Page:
Students wishing to major in history should acquire as broad a background as possible in subjects related to their historical interests. Both secondary school and community college courses in history should be supplemented with courses in other social sciences and the humanities. Students interested in the history of science should emphasize studies in physical and biological sciences.
The discipline is broad in scope and methods. Faculty members believe a logical and systematic selection of courses in other disciplines will complement the study of history. They encourage prospective majors to consult with them in preparing an integrated course of study.
Career Implications of the Bachelors Degree
The bachelor of arts degree in history provides students with general preparation for a wide range of occupations. Most majors follow business and professional careers and receive benefits both personally and professionally from the development of analytical skills and examination of relevant subject matter in history courses. A common misconception is that the only thing available after graduation is to teach history. That is a possible path, but certainly not your only option.
Among the many jobs you can consider are: advertising, analyst, archivist, broadcaster, campaign worker, consultant, congressional aide, editor, foreign service, foundation staffer, information specialist, intelligence, journalist, legal assistant, lobbyist, personnel manager, public relations. . . the list is almost endless. It sounds cliché, but the career path for a history majors is limited only by your imagination.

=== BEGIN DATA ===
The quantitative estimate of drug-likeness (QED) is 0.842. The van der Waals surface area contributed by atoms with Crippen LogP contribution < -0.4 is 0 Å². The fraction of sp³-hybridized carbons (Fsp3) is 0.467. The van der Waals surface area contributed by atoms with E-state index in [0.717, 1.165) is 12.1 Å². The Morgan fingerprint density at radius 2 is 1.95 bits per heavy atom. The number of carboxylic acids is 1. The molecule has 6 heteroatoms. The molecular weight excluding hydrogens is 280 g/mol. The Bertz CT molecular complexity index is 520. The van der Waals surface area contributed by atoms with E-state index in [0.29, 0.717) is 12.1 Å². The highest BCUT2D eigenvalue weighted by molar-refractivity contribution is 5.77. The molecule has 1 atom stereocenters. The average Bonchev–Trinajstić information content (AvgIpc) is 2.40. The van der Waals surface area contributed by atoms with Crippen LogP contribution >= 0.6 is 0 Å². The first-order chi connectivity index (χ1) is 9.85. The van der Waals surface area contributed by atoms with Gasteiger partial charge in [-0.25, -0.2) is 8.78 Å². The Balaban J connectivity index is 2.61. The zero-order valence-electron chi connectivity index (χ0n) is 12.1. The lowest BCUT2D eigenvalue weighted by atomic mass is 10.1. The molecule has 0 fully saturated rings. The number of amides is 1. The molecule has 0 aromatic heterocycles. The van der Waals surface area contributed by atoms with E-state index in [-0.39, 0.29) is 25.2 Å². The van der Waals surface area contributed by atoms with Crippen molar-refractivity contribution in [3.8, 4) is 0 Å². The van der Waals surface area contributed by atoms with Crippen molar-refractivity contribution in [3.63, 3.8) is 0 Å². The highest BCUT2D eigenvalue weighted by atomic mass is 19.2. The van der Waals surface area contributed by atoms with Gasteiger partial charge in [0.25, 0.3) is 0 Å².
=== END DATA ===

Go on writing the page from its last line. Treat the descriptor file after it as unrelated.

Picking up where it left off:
More specifically, with your degree in history you can work as an educator (primary, secondary or post-secondary schools, historic sites and museums); as a researcher (museums, think tanks, cultural resources management, preservation); as a communicator (writers, archivists, librarians); as an advocate (lawyers, legislative staff, foundations,); and in business (contract historians, non-profits, corporation staff).
Why so many opportunities? Consider this: the study of history trains us how to think—not in a small or proscribed way, but in an analytical way. In our courses, you will discover that a flexible and perceptive mind is the most practical tool imaginable. You will become excellent writers and communicators with the ability to analyze complex problems with dexterity and finesse, a skill that will help you regardless of your chosen career path. Beyond this—and this remains a much less practical concern—as we hope you discover, history is more than names and dates. At best, the study of history can be a cure for ignorance, prejudice, and provincialism. And at the very least, it is an interesting story about who we are as a community, a nation, and a people.
If your interests remain in the academic world, know that our students have gone on to many top-flight colleges and universities. Recent UMKC history majors have pursued graduate study at the state universities of Virginia, Texas, Connecticut, Iowa, New York, Mississippi, Kansas, Kentucky, Florida, Michigan, and California-Berkeley as well as Ohio State, Southern Methodist, Marquette, Notre Dame, Washington University, University of British Columbia, Texas Tech, Georgetown, Northwestern, London School of Economics, NYU, Queen’s College-Belfast, King’s College-London, and Cambridge.
Individuals seeking careers as teachers and professional historians may pursue advanced degrees on this campus. The department offers the master of arts degree and participates in the Interdisciplinary Ph.D. program. Students interested in graduate studies should contact the principal graduate advisor, Miriam Forman-Brunell , or for the Interdisciplinary Ph.D. program, contact Andrew Bergerson .